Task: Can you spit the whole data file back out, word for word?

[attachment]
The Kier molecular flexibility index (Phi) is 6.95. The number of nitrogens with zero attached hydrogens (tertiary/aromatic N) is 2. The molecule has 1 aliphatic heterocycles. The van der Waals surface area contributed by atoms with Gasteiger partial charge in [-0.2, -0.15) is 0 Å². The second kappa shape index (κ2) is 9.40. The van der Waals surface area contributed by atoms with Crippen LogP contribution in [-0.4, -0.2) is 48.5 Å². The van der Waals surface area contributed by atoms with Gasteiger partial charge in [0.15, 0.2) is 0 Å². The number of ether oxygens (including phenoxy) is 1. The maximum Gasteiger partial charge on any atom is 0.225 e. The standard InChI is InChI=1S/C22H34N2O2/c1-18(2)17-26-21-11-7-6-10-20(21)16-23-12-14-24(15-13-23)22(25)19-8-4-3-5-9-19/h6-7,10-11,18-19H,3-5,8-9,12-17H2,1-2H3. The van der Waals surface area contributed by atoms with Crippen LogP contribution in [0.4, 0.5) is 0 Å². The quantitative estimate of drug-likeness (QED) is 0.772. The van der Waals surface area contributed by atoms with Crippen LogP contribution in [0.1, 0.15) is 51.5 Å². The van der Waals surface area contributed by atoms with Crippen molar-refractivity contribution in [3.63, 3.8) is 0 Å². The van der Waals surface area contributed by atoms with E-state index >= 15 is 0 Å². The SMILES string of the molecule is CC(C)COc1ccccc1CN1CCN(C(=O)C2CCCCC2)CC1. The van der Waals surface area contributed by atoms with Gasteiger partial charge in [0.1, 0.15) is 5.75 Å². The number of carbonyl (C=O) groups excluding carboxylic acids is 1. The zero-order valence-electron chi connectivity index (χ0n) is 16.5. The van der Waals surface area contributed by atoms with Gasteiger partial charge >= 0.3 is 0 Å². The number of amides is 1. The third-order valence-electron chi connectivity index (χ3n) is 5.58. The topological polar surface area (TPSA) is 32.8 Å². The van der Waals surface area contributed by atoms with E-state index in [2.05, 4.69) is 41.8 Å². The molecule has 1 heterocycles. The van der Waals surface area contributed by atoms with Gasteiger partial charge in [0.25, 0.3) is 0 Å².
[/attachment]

The Kier molecular flexibility index (Phi) is 6.95. The number of nitrogens with zero attached hydrogens (tertiary/aromatic N) is 2. The molecule has 1 aliphatic heterocycles. The van der Waals surface area contributed by atoms with Gasteiger partial charge in [-0.2, -0.15) is 0 Å². The second kappa shape index (κ2) is 9.40. The van der Waals surface area contributed by atoms with Crippen LogP contribution in [-0.4, -0.2) is 48.5 Å². The van der Waals surface area contributed by atoms with Gasteiger partial charge in [0.15, 0.2) is 0 Å². The number of ether oxygens (including phenoxy) is 1. The maximum Gasteiger partial charge on any atom is 0.225 e. The standard InChI is InChI=1S/C22H34N2O2/c1-18(2)17-26-21-11-7-6-10-20(21)16-23-12-14-24(15-13-23)22(25)19-8-4-3-5-9-19/h6-7,10-11,18-19H,3-5,8-9,12-17H2,1-2H3. The van der Waals surface area contributed by atoms with Crippen LogP contribution in [0.4, 0.5) is 0 Å². The quantitative estimate of drug-likeness (QED) is 0.772. The van der Waals surface area contributed by atoms with Crippen LogP contribution in [0.1, 0.15) is 51.5 Å². The van der Waals surface area contributed by atoms with Crippen molar-refractivity contribution in [3.63, 3.8) is 0 Å². The van der Waals surface area contributed by atoms with E-state index >= 15 is 0 Å². The SMILES string of the molecule is CC(C)COc1ccccc1CN1CCN(C(=O)C2CCCCC2)CC1. The van der Waals surface area contributed by atoms with Gasteiger partial charge in [0.1, 0.15) is 5.75 Å². The number of carbonyl (C=O) groups excluding carboxylic acids is 1. The zero-order valence-electron chi connectivity index (χ0n) is 16.5. The van der Waals surface area contributed by atoms with Gasteiger partial charge >= 0.3 is 0 Å². The number of amides is 1. The third-order valence-electron chi connectivity index (χ3n) is 5.58. The topological polar surface area (TPSA) is 32.8 Å². The van der Waals surface area contributed by atoms with E-state index in [2.05, 4.69) is 41.8 Å². The molecule has 1 heterocycles. The van der Waals surface area contributed by atoms with Gasteiger partial charge in [0.25, 0.3) is 0 Å².